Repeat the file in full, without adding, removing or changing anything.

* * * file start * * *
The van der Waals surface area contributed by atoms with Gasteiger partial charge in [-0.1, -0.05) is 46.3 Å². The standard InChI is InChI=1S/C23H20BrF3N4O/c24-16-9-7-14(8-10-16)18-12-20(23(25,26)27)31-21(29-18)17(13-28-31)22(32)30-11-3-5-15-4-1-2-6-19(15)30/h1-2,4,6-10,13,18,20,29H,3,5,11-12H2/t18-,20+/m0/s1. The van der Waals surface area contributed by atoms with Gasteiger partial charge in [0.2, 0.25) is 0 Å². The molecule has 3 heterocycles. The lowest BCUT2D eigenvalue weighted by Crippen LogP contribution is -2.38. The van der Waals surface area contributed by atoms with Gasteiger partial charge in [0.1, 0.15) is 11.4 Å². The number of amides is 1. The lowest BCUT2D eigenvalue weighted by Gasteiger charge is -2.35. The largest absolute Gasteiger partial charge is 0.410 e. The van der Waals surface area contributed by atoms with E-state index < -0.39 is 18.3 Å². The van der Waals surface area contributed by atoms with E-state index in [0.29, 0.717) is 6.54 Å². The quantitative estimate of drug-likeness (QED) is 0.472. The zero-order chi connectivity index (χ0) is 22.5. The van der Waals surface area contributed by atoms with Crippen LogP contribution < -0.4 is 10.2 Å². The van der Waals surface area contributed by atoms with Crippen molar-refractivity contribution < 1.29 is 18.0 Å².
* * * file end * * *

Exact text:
The van der Waals surface area contributed by atoms with Gasteiger partial charge in [-0.1, -0.05) is 46.3 Å². The standard InChI is InChI=1S/C23H20BrF3N4O/c24-16-9-7-14(8-10-16)18-12-20(23(25,26)27)31-21(29-18)17(13-28-31)22(32)30-11-3-5-15-4-1-2-6-19(15)30/h1-2,4,6-10,13,18,20,29H,3,5,11-12H2/t18-,20+/m0/s1. The van der Waals surface area contributed by atoms with Gasteiger partial charge in [0.2, 0.25) is 0 Å². The molecule has 3 heterocycles. The lowest BCUT2D eigenvalue weighted by Crippen LogP contribution is -2.38. The van der Waals surface area contributed by atoms with Gasteiger partial charge in [0.1, 0.15) is 11.4 Å². The number of amides is 1. The lowest BCUT2D eigenvalue weighted by Gasteiger charge is -2.35. The largest absolute Gasteiger partial charge is 0.410 e. The van der Waals surface area contributed by atoms with E-state index < -0.39 is 18.3 Å². The van der Waals surface area contributed by atoms with E-state index in [0.29, 0.717) is 6.54 Å². The quantitative estimate of drug-likeness (QED) is 0.472. The zero-order chi connectivity index (χ0) is 22.5. The van der Waals surface area contributed by atoms with Crippen LogP contribution < -0.4 is 10.2 Å². The van der Waals surface area contributed by atoms with Crippen molar-refractivity contribution < 1.29 is 18.0 Å².